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Physical environments that support the mental health of staff and families in the NICU

Originally Published:
Key Point Summary
Key Point Summary Author(s):
Augustin, S.
Key Concepts/Context

NICU staff members and patient families are potentially psychologically challenged and/or experiencing high levels of stress. Built environment design interventions that support well-being in mental and behavioral health (MBH) settings may also be applicable to NICU environments. The results of the investigation suggest that multiple factors previously identified in MBH settings may be particularly supportive of family and staff mental health in NICUs as well.


The objective of the study was to determine whether environmental factors identified in a prior MBH study were relevant to mental health of staff and families in a NICU.


Data originally collected via interviews (of clinical staff, designers, and administrators) and an online survey (of psychiatric nurses) for research on mental and behavioral health facilities was re-analyzed in the context of NICU design.  The 26 environmental factors identified as part of the MBH study were evaluated to see if they were relevant to the design of NICUs using the criteria of: not being unique to a MBH facility (an example provided of a unique factor was a time-out room), being consistent with environmental psychology research, and having been researched in ICUs.

Design Implications
The authors describe the factors identified in the findings (de-institutionalization, unit size, furniture, private bathrooms, bedroom occupancy, access to nature, windows, and daylight, and interaction spaces) as the most “salient” to consider in NICU design, primarily because they are well-supported by research in other settings as well as in environmental psychology.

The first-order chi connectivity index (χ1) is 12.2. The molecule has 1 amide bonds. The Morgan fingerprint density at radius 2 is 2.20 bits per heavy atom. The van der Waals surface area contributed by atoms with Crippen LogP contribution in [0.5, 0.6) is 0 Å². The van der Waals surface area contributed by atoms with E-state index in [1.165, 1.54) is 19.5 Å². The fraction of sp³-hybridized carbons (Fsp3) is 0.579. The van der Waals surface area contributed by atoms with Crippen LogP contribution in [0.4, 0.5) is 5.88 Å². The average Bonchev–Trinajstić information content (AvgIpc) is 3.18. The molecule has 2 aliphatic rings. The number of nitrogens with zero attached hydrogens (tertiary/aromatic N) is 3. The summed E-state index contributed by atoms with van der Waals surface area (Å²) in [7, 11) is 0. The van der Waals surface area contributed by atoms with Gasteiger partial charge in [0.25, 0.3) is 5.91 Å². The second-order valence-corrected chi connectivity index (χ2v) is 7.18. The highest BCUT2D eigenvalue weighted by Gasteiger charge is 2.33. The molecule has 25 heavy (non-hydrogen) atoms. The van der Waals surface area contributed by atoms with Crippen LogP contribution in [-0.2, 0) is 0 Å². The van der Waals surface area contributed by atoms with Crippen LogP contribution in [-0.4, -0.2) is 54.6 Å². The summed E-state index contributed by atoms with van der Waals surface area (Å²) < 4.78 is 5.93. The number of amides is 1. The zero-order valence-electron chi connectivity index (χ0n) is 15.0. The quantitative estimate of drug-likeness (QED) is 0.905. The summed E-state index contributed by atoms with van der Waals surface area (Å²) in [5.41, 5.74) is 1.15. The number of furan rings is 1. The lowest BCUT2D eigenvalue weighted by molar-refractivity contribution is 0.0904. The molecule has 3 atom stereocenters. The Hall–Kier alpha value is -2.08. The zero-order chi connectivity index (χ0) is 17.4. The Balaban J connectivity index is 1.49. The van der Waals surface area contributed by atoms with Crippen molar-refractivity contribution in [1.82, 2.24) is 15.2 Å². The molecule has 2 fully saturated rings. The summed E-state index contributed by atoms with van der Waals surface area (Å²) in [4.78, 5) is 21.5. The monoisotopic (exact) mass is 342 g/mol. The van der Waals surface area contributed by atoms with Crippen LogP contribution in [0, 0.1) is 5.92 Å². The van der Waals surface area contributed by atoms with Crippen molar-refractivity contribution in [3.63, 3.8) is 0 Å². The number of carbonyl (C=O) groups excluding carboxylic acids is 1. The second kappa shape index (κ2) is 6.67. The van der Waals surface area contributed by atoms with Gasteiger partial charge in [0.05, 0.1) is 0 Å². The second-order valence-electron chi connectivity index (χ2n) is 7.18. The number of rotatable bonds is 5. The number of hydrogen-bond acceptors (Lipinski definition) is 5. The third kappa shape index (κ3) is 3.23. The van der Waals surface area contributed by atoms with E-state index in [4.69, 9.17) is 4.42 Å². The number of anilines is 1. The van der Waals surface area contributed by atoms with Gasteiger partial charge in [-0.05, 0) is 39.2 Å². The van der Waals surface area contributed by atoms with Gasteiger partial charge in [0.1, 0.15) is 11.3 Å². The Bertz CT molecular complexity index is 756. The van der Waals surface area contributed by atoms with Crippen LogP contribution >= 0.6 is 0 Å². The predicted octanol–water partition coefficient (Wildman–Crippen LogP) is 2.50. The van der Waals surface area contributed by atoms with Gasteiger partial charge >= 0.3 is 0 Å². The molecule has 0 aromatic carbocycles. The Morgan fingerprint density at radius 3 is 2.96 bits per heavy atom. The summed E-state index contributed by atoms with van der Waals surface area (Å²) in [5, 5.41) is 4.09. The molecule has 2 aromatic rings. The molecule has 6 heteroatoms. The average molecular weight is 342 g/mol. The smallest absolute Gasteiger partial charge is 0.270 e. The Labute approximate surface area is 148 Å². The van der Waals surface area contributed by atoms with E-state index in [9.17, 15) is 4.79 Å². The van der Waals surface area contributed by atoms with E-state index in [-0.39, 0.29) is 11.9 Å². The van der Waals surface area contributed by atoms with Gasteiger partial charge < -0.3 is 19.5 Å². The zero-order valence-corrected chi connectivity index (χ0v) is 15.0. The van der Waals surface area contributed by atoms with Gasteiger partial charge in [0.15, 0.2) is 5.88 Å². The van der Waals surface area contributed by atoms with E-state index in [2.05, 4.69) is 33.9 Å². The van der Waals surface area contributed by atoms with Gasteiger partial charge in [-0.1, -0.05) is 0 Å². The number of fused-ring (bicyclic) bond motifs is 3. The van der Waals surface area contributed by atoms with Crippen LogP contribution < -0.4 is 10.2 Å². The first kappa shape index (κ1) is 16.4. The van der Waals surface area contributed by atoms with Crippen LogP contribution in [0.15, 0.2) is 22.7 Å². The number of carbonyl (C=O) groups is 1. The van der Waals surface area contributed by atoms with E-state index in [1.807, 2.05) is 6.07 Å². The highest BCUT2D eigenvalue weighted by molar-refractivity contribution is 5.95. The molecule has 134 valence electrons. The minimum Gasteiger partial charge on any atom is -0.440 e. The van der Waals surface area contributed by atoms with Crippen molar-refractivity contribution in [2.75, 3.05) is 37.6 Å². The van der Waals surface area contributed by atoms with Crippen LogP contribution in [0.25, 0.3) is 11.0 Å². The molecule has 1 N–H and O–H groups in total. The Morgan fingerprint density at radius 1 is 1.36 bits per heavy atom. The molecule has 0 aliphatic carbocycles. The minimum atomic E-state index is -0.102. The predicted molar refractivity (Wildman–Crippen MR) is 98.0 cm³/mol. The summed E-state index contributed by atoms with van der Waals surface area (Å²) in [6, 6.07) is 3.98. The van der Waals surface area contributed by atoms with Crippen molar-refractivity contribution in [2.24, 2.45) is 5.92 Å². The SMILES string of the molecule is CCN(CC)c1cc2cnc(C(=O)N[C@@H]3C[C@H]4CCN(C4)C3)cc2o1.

Twenty (of 26 possible) factors that were identified in the study of mental health facilities were seen as impacting the mental state of NICU staff and patient families. There is a brief narration of several of the factors that include:

  • Deinstitutionalized and homelike. This may be hard to define, but is not about a specific aesthetic but more universal approaches to calming settings, for example choice and control.
  • Appropriate unit size. While not empirically defined as a number of beds, it is considered in the context of smaller units where people may be more likely to recognize one another.
  • Attractive and comfortable furniture. The exact rationale is not clear for this factor, but the authors speculate that quality may suggest a quality of care as well
  • Private bathrooms.
  • Low-density bedrooms.
  • Adequate daylight/windows. This stems from both physiological and psychological outcomes reported in prior studies.
  • Access to nature.  Attention Restoration Theory, developed by Kaplan and Kaplan, as well as Ulrich’s theory of supportive gardens, have demonstrated the relationship of nature and well-being.  
  • Patient-staff interaction spaces. This factor has only been studied, but the benefits of counseling can be found in non-built-environment research on NICUs.

While there are no specific author-identified limitations, as a reader additional detail on the prior data about importance and efficacy of each factor would have been useful.

Outcome Category
Staff health outcomes
Key Point Summary Author(s):
Augustin, S.
Primary Author
Shepley, M. M.